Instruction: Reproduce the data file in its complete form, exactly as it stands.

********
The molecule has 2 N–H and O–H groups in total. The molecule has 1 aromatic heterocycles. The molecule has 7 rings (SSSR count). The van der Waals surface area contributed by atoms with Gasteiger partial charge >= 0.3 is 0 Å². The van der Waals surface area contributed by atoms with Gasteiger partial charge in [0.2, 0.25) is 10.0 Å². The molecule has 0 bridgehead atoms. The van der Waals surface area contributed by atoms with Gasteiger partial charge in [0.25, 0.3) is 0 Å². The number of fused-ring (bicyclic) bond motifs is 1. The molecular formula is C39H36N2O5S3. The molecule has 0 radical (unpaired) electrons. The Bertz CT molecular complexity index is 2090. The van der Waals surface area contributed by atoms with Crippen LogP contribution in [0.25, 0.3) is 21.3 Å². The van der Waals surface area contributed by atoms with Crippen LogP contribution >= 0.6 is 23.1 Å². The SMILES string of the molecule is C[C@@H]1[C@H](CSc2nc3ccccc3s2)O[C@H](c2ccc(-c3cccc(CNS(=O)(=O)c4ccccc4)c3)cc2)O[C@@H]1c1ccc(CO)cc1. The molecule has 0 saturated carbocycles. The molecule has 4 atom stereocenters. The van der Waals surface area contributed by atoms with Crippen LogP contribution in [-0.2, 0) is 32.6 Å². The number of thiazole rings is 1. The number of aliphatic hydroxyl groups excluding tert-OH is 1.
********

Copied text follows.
The molecule has 2 N–H and O–H groups in total. The molecule has 1 aromatic heterocycles. The molecule has 7 rings (SSSR count). The van der Waals surface area contributed by atoms with Gasteiger partial charge >= 0.3 is 0 Å². The van der Waals surface area contributed by atoms with Gasteiger partial charge in [0.2, 0.25) is 10.0 Å². The molecule has 0 bridgehead atoms. The van der Waals surface area contributed by atoms with Gasteiger partial charge in [0.25, 0.3) is 0 Å². The number of fused-ring (bicyclic) bond motifs is 1. The molecular formula is C39H36N2O5S3. The molecule has 0 radical (unpaired) electrons. The Bertz CT molecular complexity index is 2090. The van der Waals surface area contributed by atoms with Crippen LogP contribution in [0.25, 0.3) is 21.3 Å². The van der Waals surface area contributed by atoms with Crippen LogP contribution >= 0.6 is 23.1 Å². The SMILES string of the molecule is C[C@@H]1[C@H](CSc2nc3ccccc3s2)O[C@H](c2ccc(-c3cccc(CNS(=O)(=O)c4ccccc4)c3)cc2)O[C@@H]1c1ccc(CO)cc1. The molecule has 0 saturated carbocycles. The molecule has 4 atom stereocenters. The van der Waals surface area contributed by atoms with Crippen LogP contribution in [-0.2, 0) is 32.6 Å². The number of thiazole rings is 1. The number of aliphatic hydroxyl groups excluding tert-OH is 1.